Nehme is an Austin documentary filmmaker whose first credit was in 1994 for writing/shooting Barbecue: A Texas Love Story. Trade in Hope is a feature-length documentary about modern-day child slavery in America. The production's website notes that it had a successful Kickstarter campaign this summer.
  • $3,500 to The Curse and the Jubilee -- Ivete Guerra Lucas
    Lucas is an artist and filmmaker from Brazil, currently pursuing her MFA at The University of Texas in Austin. Lucas and producer Otis Ike have already made a short-film version of The Curse and the Jubilee, a documentary about the residents of Ivanhoe, Virginia, an Appalachian mining town.
  • $3,000 to Kukeri -- Proletina Veltcheva
    Veltcheva is an MFA student in costume design at UT Austin. She's also worked on several short films while in Austin. Kukeri is a short documentary about the Bulgarian ritual of kukeri, which involves elaborate costumes and theater.
  • $1,000 to Teddy -- Bradley Montesi
    Montesi is a Nashville native who's lived in Austin since 2002. His short Recess was included in the AFS ShortCase at SXSW this year. Teddy is his next short film project.
  • $1,000 plus $3,000 in Kodak film stock to Viewing Blind -- Caroline Koebel
    Koebel is from Brooklyn but now lives in Austin and works as an experimental filmmaker. She also teaches at Austin School of Film. Viewing Blind is a series of films "clashing aesthetics with journalism." Visit her website for more details.
  • $2,000 in Alpha Cine services and $3,000 in Kodak film stock to Tiny Tape Recorder -- Paavo Hanninen
    Hanninen is a UT Austin student originally from Tuscaloosa, AL. His previous short films include Fertile (on YouTube) and Wind Session Tiger Woman. He's also in a band called Squirrelhouse. Tiny Tape Recorder is planned as a 20-minute narrative.

Other Texas recipients:

  • $6,000 to Jules of Light and Dark -- Daniel Laabs
    Laabs is a filmmaker in Fort Worth who's made a number of shorts and videos, including co-directing 8, which won the Texas Shorts jury award at SXSW this year. Check out Laabs' website for more information about his projects. Jules of Light and Dark is his first feature.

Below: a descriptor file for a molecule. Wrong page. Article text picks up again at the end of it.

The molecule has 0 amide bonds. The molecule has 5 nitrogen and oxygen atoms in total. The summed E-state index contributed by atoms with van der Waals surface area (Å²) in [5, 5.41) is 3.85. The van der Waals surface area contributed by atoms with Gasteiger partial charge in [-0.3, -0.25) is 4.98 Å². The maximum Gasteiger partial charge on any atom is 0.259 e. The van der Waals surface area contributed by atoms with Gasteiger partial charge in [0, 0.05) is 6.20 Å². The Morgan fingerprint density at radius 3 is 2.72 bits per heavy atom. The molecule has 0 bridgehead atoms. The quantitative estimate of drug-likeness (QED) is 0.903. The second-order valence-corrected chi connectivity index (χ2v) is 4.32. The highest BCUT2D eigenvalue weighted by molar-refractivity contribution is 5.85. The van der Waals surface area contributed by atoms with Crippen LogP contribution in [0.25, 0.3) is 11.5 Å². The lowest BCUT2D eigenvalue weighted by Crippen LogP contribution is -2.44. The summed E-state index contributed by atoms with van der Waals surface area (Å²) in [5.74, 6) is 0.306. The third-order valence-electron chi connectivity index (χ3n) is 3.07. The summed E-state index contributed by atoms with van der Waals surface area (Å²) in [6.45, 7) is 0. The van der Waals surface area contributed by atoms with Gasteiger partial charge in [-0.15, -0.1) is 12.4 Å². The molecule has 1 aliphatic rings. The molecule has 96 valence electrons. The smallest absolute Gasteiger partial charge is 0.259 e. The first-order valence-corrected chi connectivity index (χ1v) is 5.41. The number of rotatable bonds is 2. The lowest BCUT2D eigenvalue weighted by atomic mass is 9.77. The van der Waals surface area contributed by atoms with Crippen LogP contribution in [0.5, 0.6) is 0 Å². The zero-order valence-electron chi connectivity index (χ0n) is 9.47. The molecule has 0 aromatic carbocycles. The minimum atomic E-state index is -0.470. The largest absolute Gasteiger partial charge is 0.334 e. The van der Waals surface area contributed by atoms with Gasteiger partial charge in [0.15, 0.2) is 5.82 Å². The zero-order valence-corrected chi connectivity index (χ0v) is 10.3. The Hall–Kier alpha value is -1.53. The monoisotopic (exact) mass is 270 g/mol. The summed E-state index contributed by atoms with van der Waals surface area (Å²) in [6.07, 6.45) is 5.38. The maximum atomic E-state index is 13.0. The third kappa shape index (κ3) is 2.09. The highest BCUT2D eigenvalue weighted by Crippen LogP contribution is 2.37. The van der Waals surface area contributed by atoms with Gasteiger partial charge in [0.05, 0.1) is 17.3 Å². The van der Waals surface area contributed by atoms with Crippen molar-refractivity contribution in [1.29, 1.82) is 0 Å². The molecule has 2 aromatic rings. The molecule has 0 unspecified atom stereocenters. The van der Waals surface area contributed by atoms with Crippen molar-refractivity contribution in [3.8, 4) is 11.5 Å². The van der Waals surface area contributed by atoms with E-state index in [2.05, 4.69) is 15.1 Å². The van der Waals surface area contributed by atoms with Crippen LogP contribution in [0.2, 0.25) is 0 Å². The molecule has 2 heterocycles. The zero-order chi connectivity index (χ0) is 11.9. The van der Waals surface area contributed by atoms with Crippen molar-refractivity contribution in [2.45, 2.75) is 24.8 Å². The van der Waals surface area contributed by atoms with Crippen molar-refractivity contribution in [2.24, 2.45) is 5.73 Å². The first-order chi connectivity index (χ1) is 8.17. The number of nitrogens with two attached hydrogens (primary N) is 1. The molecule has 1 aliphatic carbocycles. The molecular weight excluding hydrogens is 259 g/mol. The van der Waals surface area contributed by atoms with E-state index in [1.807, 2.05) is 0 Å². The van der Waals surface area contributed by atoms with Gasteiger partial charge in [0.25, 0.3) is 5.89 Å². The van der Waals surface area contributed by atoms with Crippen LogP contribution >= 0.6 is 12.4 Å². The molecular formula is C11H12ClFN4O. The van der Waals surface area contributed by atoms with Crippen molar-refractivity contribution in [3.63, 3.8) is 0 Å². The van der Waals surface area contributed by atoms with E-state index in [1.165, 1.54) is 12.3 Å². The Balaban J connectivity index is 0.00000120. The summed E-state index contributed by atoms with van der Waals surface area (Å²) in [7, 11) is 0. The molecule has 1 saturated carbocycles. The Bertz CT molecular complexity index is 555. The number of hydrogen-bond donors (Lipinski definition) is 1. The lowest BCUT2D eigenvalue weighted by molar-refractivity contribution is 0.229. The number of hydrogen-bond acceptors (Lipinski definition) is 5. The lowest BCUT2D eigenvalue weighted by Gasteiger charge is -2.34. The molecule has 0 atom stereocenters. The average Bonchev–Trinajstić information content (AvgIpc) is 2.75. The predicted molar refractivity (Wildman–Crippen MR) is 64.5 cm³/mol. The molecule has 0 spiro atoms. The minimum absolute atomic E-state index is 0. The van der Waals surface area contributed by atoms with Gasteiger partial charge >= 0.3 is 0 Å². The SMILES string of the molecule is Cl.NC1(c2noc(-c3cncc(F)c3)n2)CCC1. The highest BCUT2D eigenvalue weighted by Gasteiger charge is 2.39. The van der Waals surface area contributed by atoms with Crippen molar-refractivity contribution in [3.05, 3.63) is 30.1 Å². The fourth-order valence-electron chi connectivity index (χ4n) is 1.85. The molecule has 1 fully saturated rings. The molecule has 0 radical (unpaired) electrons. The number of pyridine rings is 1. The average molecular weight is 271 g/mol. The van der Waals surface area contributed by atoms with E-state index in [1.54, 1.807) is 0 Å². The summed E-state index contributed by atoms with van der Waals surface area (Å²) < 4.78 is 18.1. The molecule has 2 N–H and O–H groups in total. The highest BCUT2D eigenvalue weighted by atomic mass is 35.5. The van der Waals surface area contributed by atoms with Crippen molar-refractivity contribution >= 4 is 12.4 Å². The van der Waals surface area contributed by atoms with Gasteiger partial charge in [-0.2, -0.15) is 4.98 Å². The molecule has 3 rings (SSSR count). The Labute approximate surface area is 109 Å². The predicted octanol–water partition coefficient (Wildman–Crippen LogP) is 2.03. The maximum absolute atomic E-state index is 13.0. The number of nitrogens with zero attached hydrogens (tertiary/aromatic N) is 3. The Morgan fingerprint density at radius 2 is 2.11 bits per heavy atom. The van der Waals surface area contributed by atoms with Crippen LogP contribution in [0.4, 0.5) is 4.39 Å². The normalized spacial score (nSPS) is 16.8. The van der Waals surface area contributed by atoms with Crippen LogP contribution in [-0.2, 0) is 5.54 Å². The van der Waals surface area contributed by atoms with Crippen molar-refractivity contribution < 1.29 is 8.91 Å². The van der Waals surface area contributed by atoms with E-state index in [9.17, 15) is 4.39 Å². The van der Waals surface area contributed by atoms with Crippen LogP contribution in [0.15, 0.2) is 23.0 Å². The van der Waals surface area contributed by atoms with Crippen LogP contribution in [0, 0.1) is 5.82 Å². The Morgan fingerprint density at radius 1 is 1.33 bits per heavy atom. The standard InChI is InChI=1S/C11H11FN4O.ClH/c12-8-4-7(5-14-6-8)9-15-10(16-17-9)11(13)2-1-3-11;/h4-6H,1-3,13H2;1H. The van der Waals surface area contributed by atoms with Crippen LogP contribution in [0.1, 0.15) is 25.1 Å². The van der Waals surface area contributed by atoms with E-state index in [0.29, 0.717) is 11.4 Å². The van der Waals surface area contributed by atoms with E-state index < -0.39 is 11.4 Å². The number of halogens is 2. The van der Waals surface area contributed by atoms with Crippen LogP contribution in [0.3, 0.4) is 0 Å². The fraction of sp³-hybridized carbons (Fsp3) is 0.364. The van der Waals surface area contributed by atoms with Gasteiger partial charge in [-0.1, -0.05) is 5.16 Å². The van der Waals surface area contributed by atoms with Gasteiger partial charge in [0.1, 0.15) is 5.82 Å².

• $3,000 to The Anderson Monarchs -- Eugene Martin
    Martin is a Dallas filmmaker. His latest feature documentary, The Anderson Monarchs (pictured below), is about an all-girls soccer team in an "at-risk" Philadelphia neighborhood. The documentary had a successful Kickstarter campaign in the spring.

The Anderson Monarchs

  • $3,000 to Far Marfa -- Cory Van Dyke
    Van Dyke is one of the credited screenwriters for Surfer, Dude, and worked as DP and editor for Baghdad, Texas. He's also one of the founders of the late lamented Marfa Film Festival. Far Marfa is a feature film; the IMDb summary for the comedy is "A down-on-his-luck music producer in a little far away town stumbles upon a lost work of art that could change his life."
  • $2,000 to Instructional Photography -- Kelly Sears
    Sears is a Houston animator and filmmaker -- check out her website for more info and links to some of her short films and videos. I also like this interview on 29-95 about her experimental animation projects.

Instructional Photography

  • $2,000 in Alpha Cine services to Wolf -- Ya'Ke Smith
    Smith is an assistant professor in art/art history at UT Arlington. His short film Katrina's Son received a TFPF grant in 2008, won the Narrative Short Jury Award at  Austin Film Festival last year and screened in the Short Film Corner at Cannes. Wolf is a narrative feature about a family's reactions when their son is sexually abused by their pastor. The film ran an IndieGoGo campaign earlier this year.
  • $1,500 to Benjamin -- Carolyn Banks
    Banks is a Bastrop author who has moved into filmmaking recently. She's a founder of Upstart, a nonprofit media literacy organization in Bastrop.

Ben Powell

Thanks for the great write up on these deserving filmmakers. I wanted to say a bit more about Ben Powell, who started at the Austin Film Society as an intern. He made two really wonderful videos for us - an Austin Studios promo video and last year's Texas Filmmakers' Production Fund fundraising video with the filmmakers talking about their grants and what they meant to their work. We knew Ben was the genuine article and are so proud of him for this accomplishment. Keep your eye on that Mississippi boy.